's terrible. in "the washington post," the number of people working on s cybersecurity for the pentagon is going to increase fivefold. the department of defense's cyber command which mainly focuses on kpourt systems is going to increase to nearly 5,000 troops and civilians. the retooled program will include combat mission forces who may help military commanders by disabling an encommand and control system before a military attack. tell us about it, richard. >> both cyber defense and cyber offense. you speak to anyone in the military in the intelligence community, this is the first thing they talk about. it's an area of great advantage for us. look at the way we use computer viruses. we can organize information in ways that others can't. on the other hand, everything we do as a society, everything we do as a military is now based upon cyber. so we're both the best but also the most vulnerable ultimately. so the idea that we're throwing enormous resources at this, this is no coincidence. it's not a one-time thing. this is now the future. >>> from our parade of papers, "the kansas city sta
week we've seen to budgets slated announcement coming out of the pentagon. one i was looking up just now because i was going to remember the numbers, and that is that the pentagon is beefing up its private security force, taking it from 900, to 4000, and putting a few billion dollars into it. the other one that is apparently being beefed up in these times of budgetary constraints are the special forces. tom, would you just talk about a generally? fred, if you talk about that not just in afghanistan but the broader battle at the nature of it and then we'll come over to transit and the nonexistent challenge that faces us in asia. >> i will try to be brief, danny. look, these new capabilities, cyber operations or whatever you want to call them, are certainly necessary, needed, and our abilities to exploit, you know, the electromagnetic spectrum continued as the internet is pretty critical. but it's not qualitatively different from other forms of intelligence gathering or, you know, attempts to, either by prop 10, or by direct attack, affect the military or strategic situation. the fondn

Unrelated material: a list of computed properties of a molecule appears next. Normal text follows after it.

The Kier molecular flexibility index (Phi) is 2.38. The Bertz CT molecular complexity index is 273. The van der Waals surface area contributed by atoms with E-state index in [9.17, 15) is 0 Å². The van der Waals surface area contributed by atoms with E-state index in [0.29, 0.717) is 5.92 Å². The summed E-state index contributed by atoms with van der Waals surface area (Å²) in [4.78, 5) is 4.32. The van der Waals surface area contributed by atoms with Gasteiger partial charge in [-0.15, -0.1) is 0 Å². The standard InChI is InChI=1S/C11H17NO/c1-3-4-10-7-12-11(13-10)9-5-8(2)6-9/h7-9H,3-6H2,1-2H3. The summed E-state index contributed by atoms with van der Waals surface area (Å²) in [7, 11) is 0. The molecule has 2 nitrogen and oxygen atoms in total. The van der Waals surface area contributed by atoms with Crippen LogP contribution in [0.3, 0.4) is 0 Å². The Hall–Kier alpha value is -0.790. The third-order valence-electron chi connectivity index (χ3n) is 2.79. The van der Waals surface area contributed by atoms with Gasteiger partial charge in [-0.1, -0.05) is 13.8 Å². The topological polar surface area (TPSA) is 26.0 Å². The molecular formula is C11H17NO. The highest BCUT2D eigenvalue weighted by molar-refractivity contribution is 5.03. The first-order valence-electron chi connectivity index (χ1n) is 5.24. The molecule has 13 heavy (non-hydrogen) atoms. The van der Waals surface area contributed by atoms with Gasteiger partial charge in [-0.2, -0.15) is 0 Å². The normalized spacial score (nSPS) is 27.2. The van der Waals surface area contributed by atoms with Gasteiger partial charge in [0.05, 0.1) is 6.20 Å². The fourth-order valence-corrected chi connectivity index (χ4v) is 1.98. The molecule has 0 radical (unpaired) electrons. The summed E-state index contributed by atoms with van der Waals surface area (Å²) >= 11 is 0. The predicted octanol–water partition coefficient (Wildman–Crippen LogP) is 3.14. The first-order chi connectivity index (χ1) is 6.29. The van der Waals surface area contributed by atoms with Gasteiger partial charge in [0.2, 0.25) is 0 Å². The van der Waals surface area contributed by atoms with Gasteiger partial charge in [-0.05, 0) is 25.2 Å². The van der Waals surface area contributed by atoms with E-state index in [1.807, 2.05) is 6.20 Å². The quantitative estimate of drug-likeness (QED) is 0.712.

reasons, the pentagon and the planners have made their own case to the president. and with the new resource problem we confronted in mali, look what it took to support french against al qaeda sub contractors. if we can't do that when in fact americans are held hostage and killed, what kind of response do you really expect for . >> is that a consequence of the u.s. not getting involved in mali earlier? >> what is the implication from that we in effect need to be involved -- . >> the u.s. has been concerned about mali for at least eight nows. -- months only now there's a discussion about where we should do more. >> look, in the time of the great extra cater. we are -- that -- what is threaten, our foreign policy is not manic interventionism right now. that's not what we have to worry about here. >> let's move on. if you have a question, raise your hand. i'm going ask you to identify yourself. keep your question short. let's go to [inaudible] of radio-- and then go to the woman right here in the black and hand the microphone to her. >> hi, my name is -- [inaudible] that syria is part
. it shall take a lot to pull this off. >> the pentagon has started to take steps to prepare itself for the sequestration and planning that has not taken place until now. >> they are laying off temporary employees. it is starting to happen. >> senator inhofe has been critical about not planning earlier. the >> there is a little brinkmanship going. i do believe there was a time and when each everybody said we are all against it so how can have them? there never was a path that the two sides could find that would lead them to averting it. >> the center was critical of the president in the stance of his overall military and mention three ways the president has worked for cuts, and delays, and additions to the military budget. when you talk to officers of line, and you find them as critical of the administration that what is: on average is very dramatic. this represents a huge threat to the united states. there are others that would argue it is more a regional. the ability to react is clearly limited. when you look at individual things, there are concernes. afghanistan is another issue.
Search Results 0 to 37 of about 38 (some duplicates have been removed)